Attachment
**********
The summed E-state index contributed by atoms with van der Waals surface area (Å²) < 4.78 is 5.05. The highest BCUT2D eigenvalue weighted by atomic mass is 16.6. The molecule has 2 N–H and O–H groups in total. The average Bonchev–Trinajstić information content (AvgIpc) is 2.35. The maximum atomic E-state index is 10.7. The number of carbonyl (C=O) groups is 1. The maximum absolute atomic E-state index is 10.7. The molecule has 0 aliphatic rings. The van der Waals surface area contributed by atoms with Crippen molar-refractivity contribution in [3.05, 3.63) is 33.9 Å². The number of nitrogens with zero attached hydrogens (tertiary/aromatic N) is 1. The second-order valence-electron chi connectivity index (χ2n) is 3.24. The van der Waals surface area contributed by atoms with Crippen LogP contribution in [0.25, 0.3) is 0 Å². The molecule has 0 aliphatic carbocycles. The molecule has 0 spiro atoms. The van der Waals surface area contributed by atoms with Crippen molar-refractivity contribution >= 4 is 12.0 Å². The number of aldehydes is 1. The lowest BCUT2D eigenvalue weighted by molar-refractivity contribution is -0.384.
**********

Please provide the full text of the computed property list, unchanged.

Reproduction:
The summed E-state index contributed by atoms with van der Waals surface area (Å²) < 4.78 is 5.05. The highest BCUT2D eigenvalue weighted by atomic mass is 16.6. The molecule has 2 N–H and O–H groups in total. The average Bonchev–Trinajstić information content (AvgIpc) is 2.35. The maximum atomic E-state index is 10.7. The number of carbonyl (C=O) groups is 1. The maximum absolute atomic E-state index is 10.7. The molecule has 0 aliphatic rings. The van der Waals surface area contributed by atoms with Crippen molar-refractivity contribution in [3.05, 3.63) is 33.9 Å². The number of nitrogens with zero attached hydrogens (tertiary/aromatic N) is 1. The second-order valence-electron chi connectivity index (χ2n) is 3.24. The van der Waals surface area contributed by atoms with Crippen LogP contribution in [0.25, 0.3) is 0 Å². The molecule has 0 aliphatic carbocycles. The molecule has 0 spiro atoms. The van der Waals surface area contributed by atoms with Crippen molar-refractivity contribution >= 4 is 12.0 Å². The number of aldehydes is 1. The lowest BCUT2D eigenvalue weighted by molar-refractivity contribution is -0.384.